The Biggest Car Seat Mistake Parents Make With Toddlers

It's a small milestone when you get to finally turn your baby's car seat from rear-facing to facing the front of the car. Finally, you can keep a closer eye on them, monitor their expressions for impending meltdowns and/or diaper changes, and easily hand back a dropped pacifier.

But a new study shows that almost three-quarters of parents are turning their child's car seat around way too early.

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Pediatricians used to tell moms it was OK to switch a seat around once a child reached 20 pounds or 1 year, but in 2011, the American Academy of Pediatrics announced that it was safer to keep children rear-facing until they were at least 2 years old or had outgrown the height/weight limits of their car seat.

But when researchers at University of Michigan's C.S. Mott Children Hospital asked parents when they actually did transition their kids to forward-facing seats, they discovered many are jumping the gun.

More From The Stir: 9 Dangerous Car Seat Mistakes Parents Make & How to Fix Them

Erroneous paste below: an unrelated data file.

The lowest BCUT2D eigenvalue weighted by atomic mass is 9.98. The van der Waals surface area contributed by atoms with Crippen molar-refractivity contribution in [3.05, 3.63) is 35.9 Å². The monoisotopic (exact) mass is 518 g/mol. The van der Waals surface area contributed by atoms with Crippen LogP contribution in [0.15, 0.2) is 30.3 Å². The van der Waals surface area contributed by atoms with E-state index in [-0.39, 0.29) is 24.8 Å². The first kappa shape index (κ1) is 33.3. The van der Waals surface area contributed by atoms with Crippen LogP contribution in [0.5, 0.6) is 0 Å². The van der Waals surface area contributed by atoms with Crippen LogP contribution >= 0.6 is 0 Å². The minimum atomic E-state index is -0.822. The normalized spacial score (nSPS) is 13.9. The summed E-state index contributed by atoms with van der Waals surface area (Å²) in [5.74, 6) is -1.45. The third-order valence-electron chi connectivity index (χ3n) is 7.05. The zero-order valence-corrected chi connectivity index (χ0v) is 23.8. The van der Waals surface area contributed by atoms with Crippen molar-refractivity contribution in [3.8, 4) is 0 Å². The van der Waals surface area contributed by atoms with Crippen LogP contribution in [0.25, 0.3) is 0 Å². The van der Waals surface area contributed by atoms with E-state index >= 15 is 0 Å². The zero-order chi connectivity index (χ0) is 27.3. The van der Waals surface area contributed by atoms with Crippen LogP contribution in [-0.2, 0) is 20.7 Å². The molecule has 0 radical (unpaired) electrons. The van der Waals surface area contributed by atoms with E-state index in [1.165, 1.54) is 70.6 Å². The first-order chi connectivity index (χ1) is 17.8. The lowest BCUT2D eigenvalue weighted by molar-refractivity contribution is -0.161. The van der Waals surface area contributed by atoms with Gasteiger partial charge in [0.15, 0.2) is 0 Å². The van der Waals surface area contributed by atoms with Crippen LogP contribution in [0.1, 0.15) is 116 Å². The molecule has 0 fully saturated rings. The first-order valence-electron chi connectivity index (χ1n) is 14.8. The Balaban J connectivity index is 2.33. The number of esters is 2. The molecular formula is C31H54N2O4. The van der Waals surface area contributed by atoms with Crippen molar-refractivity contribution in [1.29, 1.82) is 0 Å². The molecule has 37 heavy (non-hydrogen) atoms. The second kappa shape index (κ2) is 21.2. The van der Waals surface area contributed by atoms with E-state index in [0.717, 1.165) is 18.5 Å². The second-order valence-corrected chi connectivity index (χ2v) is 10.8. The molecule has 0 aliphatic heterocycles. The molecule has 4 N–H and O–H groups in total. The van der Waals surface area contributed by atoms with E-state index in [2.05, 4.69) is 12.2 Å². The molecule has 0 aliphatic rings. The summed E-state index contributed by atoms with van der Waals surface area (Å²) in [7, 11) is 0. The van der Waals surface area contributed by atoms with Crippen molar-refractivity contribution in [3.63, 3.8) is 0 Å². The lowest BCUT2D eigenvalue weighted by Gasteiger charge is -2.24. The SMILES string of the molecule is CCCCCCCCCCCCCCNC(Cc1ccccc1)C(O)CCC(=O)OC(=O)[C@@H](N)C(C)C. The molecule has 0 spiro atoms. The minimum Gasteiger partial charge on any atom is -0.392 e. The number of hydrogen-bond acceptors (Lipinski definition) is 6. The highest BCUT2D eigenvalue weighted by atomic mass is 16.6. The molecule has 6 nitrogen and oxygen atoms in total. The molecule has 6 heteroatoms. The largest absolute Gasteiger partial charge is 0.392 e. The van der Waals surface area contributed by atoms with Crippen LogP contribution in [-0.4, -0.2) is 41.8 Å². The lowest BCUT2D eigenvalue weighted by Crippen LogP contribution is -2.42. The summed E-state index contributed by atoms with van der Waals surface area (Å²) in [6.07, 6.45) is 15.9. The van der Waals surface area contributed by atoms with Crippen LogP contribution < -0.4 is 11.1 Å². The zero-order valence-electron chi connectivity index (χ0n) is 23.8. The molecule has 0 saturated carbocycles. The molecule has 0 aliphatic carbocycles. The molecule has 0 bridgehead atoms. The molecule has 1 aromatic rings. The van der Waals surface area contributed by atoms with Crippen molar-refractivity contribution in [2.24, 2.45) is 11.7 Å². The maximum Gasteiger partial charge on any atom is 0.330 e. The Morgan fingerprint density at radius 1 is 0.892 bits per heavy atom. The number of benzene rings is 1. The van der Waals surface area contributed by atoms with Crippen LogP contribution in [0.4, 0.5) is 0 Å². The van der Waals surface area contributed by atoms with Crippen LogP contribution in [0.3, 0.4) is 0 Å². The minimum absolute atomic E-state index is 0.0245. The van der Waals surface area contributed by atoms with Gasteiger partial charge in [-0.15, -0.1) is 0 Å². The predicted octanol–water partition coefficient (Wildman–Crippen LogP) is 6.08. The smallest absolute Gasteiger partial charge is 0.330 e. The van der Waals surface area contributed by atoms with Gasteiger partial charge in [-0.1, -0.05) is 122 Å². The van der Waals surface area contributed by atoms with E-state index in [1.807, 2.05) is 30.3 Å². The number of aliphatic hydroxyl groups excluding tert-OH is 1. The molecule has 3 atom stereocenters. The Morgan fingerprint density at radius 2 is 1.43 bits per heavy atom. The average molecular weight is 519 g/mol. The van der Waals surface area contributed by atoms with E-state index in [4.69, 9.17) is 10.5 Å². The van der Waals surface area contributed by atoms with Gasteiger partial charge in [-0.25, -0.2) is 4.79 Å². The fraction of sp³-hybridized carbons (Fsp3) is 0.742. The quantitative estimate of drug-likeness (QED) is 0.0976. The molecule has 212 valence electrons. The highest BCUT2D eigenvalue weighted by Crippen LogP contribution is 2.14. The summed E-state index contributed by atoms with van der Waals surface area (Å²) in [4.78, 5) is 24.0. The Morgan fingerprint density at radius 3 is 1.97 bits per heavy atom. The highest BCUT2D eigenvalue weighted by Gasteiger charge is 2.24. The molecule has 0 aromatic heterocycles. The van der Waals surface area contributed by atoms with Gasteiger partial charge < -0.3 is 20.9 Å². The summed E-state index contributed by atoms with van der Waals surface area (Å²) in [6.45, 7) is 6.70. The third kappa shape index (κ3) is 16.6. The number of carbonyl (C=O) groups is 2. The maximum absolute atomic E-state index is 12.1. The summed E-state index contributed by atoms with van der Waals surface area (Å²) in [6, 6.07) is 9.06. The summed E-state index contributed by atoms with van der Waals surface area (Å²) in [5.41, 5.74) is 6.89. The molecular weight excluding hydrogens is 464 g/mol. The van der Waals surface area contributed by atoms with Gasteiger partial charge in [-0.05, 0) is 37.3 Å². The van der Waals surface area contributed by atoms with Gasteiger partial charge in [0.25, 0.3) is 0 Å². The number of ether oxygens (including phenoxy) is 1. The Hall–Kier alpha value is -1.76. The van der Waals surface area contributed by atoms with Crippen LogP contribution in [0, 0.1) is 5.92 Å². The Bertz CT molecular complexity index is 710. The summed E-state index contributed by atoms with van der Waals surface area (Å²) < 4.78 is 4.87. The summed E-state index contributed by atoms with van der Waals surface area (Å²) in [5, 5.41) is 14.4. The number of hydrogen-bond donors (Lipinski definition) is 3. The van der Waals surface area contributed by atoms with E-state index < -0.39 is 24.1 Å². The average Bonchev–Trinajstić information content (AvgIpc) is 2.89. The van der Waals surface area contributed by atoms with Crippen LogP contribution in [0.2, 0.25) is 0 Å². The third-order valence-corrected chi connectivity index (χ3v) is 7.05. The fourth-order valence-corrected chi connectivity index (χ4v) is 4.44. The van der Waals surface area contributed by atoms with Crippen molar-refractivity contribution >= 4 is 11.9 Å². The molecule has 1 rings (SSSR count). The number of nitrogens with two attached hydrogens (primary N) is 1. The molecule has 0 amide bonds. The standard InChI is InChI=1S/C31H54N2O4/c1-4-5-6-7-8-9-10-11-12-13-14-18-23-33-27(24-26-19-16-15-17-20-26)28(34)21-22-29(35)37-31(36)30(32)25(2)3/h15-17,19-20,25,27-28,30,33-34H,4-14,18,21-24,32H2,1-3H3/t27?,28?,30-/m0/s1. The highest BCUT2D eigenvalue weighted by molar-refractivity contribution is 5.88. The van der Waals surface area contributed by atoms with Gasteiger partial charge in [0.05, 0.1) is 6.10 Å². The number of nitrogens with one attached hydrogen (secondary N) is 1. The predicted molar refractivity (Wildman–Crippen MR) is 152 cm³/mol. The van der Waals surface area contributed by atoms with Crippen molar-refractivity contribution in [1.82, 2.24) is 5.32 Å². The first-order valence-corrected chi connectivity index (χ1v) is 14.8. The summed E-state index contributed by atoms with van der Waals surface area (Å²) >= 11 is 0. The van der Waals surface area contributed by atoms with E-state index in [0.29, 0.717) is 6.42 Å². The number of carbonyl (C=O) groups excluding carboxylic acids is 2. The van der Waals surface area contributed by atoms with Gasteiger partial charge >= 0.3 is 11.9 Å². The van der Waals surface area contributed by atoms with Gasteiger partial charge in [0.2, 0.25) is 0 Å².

In 2013, only 23 percent of parents followed the recommended guidlines and waited until their child had turned 2 years old. (That's up only slightly from 16 percent in 2011.) And 24 percent of parents with kids between the ages of 1 and 4 years old admitted to letting their kids face forward at or before 12 months.

In other words -- 75 percent of parents are getting it wrong!

Car accidents remain a leading cause of death among children in the U.S. Strapping kids in is crucial to keeping them safe , and rear-facing seats have been shown to reduce the risk of serious injuries.  In fact, the lead researcher of the study pointed out that in Sweden, kids stay in rear-facing car seats up until age 4 -- and their child traffic fatalities are some of the lowest in the world.

So while it's certainly more convenient to have a very young kiddo facing the front of the car, they're safer staying turned away until 2.

At what age did you turn your child's car seat around?


Image © iStock.com/woraput

 

 

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